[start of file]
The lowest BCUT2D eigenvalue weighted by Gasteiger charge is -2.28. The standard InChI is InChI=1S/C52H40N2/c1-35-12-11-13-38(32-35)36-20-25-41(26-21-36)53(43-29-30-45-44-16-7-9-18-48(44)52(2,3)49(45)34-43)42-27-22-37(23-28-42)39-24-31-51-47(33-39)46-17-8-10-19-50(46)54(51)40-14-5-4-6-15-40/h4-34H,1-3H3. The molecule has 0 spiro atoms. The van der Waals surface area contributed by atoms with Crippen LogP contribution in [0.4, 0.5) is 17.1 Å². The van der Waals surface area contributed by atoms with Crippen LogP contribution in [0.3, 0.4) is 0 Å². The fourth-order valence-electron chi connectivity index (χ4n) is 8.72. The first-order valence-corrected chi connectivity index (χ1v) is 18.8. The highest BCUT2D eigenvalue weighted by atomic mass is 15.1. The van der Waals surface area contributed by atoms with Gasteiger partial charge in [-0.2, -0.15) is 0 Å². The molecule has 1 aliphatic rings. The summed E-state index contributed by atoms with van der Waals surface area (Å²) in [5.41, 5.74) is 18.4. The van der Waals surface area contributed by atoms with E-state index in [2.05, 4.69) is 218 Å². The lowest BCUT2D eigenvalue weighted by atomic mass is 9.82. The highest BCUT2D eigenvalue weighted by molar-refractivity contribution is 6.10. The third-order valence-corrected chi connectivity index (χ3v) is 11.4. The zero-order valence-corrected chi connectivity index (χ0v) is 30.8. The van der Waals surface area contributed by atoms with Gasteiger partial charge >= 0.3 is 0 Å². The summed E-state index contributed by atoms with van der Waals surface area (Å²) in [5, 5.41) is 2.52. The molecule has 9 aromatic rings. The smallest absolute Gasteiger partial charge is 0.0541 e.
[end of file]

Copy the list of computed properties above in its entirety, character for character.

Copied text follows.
The lowest BCUT2D eigenvalue weighted by Gasteiger charge is -2.28. The standard InChI is InChI=1S/C52H40N2/c1-35-12-11-13-38(32-35)36-20-25-41(26-21-36)53(43-29-30-45-44-16-7-9-18-48(44)52(2,3)49(45)34-43)42-27-22-37(23-28-42)39-24-31-51-47(33-39)46-17-8-10-19-50(46)54(51)40-14-5-4-6-15-40/h4-34H,1-3H3. The molecule has 0 spiro atoms. The van der Waals surface area contributed by atoms with Crippen LogP contribution in [0.4, 0.5) is 17.1 Å². The van der Waals surface area contributed by atoms with Crippen LogP contribution in [0.3, 0.4) is 0 Å². The fourth-order valence-electron chi connectivity index (χ4n) is 8.72. The first-order valence-corrected chi connectivity index (χ1v) is 18.8. The highest BCUT2D eigenvalue weighted by atomic mass is 15.1. The van der Waals surface area contributed by atoms with Gasteiger partial charge in [-0.2, -0.15) is 0 Å². The molecule has 1 aliphatic rings. The summed E-state index contributed by atoms with van der Waals surface area (Å²) in [5.41, 5.74) is 18.4. The van der Waals surface area contributed by atoms with E-state index in [2.05, 4.69) is 218 Å². The lowest BCUT2D eigenvalue weighted by atomic mass is 9.82. The highest BCUT2D eigenvalue weighted by molar-refractivity contribution is 6.10. The third-order valence-corrected chi connectivity index (χ3v) is 11.4. The zero-order valence-corrected chi connectivity index (χ0v) is 30.8. The van der Waals surface area contributed by atoms with Gasteiger partial charge >= 0.3 is 0 Å². The summed E-state index contributed by atoms with van der Waals surface area (Å²) in [5, 5.41) is 2.52. The molecule has 9 aromatic rings. The smallest absolute Gasteiger partial charge is 0.0541 e.